Gallaudet is a rear admiral in the U.S. Navy whose most recent assignment was oceanographer of the Navy and commander of the Navy Meteorology and Oceanography Command. During his 32 years of service, Gallaudet has had experience in weather and ocean forecasting; hydrographic surveying; developing policy and plans to counter illegal, unregulated and unreported fishing; and assessing the national security impacts of climate change.
Gallaudet holds a bachelor’s degree from the U.S. Naval Academy and master’s and doctoral degrees from Scripps Institution of Oceanography in oceanography.
$9.8 Million in Grants For US Small Shipyards
The U.S. Department of Transportation’s Maritime Administration (MARAD) awarded $9.8 million to 18 U.S. small shipyards through its Small Shipyard Grant Program. These investments support industrial modernizations that will increase productivity and allow the country’s small shipyards to compete more effectively in the global marketplace. The grants, which were primarily available to U.S. shipyards with less than 600 production employees, are generally less than $1 million each, but can make a huge difference in a shipyard’s bottom line.
US House FY 2018 Science Appropriations Bill Includes Ocean Research Funding
Rep. Suzanne Bonamici (D-Ore.), co-chair of the bipartisan Oceans Caucus, announced that her provisions to increase funding for research and monitoring of harmful algal blooms (HABs) and ocean acidification were included in the House bill to set funding levels for fiscal year (FY) 2018.
The two amendments were added to the Commerce, Justice, and Science Appropriations Bill. One amendment increases funding for NOAA’s National Ocean Service to do coastal monitoring and assessment of HAB, which can lead to toxins that shut down shellfish harvests. The other amendment increases funding for NOAA’s ocean acidification program to help coastal communities.
DEEP SEARCH Study of Deep Ocean Off US Southeast Coast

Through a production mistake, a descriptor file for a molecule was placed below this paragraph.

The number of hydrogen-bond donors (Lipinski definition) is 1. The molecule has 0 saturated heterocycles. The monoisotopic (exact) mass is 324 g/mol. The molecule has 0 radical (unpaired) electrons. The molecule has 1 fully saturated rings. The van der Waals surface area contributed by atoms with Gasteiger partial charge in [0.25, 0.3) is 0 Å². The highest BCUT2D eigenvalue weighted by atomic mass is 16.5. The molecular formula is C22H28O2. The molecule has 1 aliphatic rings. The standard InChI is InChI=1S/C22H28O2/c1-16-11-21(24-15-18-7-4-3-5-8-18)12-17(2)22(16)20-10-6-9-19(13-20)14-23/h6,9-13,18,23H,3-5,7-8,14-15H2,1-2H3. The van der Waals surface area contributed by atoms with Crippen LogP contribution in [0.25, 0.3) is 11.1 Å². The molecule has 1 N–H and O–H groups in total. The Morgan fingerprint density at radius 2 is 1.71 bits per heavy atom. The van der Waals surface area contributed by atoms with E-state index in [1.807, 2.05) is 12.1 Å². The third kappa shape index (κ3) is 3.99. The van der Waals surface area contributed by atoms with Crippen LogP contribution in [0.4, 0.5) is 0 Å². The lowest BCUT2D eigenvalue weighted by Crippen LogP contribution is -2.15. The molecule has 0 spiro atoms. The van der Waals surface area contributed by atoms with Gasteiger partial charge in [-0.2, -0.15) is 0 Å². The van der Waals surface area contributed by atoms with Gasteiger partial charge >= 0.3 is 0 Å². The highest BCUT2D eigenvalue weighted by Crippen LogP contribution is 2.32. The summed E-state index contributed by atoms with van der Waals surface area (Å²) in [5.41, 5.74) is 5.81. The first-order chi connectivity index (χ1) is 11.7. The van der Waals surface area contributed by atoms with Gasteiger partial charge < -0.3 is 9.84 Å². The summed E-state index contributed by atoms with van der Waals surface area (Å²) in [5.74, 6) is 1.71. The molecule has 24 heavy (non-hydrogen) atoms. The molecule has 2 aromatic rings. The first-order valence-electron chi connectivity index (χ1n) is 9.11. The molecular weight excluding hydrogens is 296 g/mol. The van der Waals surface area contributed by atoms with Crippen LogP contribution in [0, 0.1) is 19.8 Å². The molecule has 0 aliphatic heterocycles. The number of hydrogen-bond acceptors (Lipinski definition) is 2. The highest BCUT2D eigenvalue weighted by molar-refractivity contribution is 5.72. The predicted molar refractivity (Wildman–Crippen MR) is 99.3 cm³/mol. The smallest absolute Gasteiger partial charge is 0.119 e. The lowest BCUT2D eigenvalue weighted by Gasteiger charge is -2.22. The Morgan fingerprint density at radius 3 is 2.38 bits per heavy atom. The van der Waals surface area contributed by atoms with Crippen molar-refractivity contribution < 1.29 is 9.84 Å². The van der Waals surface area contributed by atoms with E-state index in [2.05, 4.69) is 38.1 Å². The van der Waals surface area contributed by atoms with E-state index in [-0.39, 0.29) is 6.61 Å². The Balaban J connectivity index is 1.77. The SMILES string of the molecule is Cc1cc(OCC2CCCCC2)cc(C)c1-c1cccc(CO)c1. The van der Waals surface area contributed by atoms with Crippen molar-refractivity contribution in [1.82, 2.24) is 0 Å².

The Bureau of Ocean Energy Management (BOEM), the U.S. Geological Survey (USGS) and NOAA are collaborating on a new 4.5-year study that will shed light on little-known natural resources of the deep ocean off the U.S. Southeast coast, DEEP SEARCH (Deep Sea Exploration and Research of Coral/Canyon/Seep Habitats), NOIA reported. The research is organized through the National Oceanographic Partnership Program (NOPP), with TDI-Brooks International Inc. as the prime contractor for BOEM, and scientists from USGS and seven academic institutions participating. There are three planned collaborative deep-sea expeditions over the next three years. BOEM will obtain new scientific data to inform environmental reviews and offshore energy decisions; USGS and NOAA will gain new scientific understanding of the region’s physical and biological resources.
NRDC Report Seeks Clean Energy Scenario For US by 2050
In the face of U.S. President Donald Trump’s climate retreat, the Natural Resources Defense Council (NRDC) released an ambitious blueprint to dramatically increase energy efficiency, cut greenhouse gas pollution 80 percent from 1990 levels, raise wind and solar power generation to 70 percent, and usher in a clean energy future for the U.S. by 2050.
“America’s Clean Energy Frontier: The Pathway to Safer Climate Future” report relies on existing technologies and envisions curtailing energy use 50 percent through efficiency and electrification gains; raising fuel economy of gasoline-powered cars to 80 mi. per gallon (and 100 mpg for fleetwide); expanding wind and solar energy 13-fold; strengthening the electricity grid; electrifying buildings and cars to run with renewable energy; and a steep decline in nuclear power by 2050 through plant retirements.
Health and environmental benefits of the plan would include less extreme weather, heat waves and climate-induced illnesses.
Zinke Wants to Decrease Protected Sites And Allow Commercial Use
A copy of U.S. Secretary of the Interior Ryan Zinke’s secret recommendations for the nation’s monuments and sanctuaries under review was obtained by The Washington Post and Wall Street Journal. According to the memo, Zinke is recommending shrinking the borders of six monuments and ocean preserves and opening up four others to uses such as commercial fishing, logging and coal mining.
Rose Atoll near American Samoa and the Pacific Remote Islands west of Hawaii monuments would see their size reduced to allow for commercial fishing. For the Northeast Canyons and Seamounts National Monument off the coast of Cape Cod, Massachusetts, Zinke is recommending modifying its management plan to allow for commercial fishing there as well.
New Industry Association Hires Lobby for Ocean Businesses
IOSTIA, the International Ocean Science and Technology Industry Association is a new 501(c)(6) industry association representing businesses that provide technology and services for sectors that sustainably and commercially utilize the oceans.
It has engaged the bipartisan government relations and lobbying firm USGRI.com to plan and implement an aggressive public policy program aimed at Capitol Hill and the regulatory agencies in an effort to provide a unified industry voice in Washington, D.C.
With nearly two-thirds of blue-tech companies located outside of North America, this new industry association will also be international in scope and substance. The IOSTIA government relations plan will be heavy on engaging the foreign embassies located in Washington to assist international companies entering the U.S. economic and regulatory markets.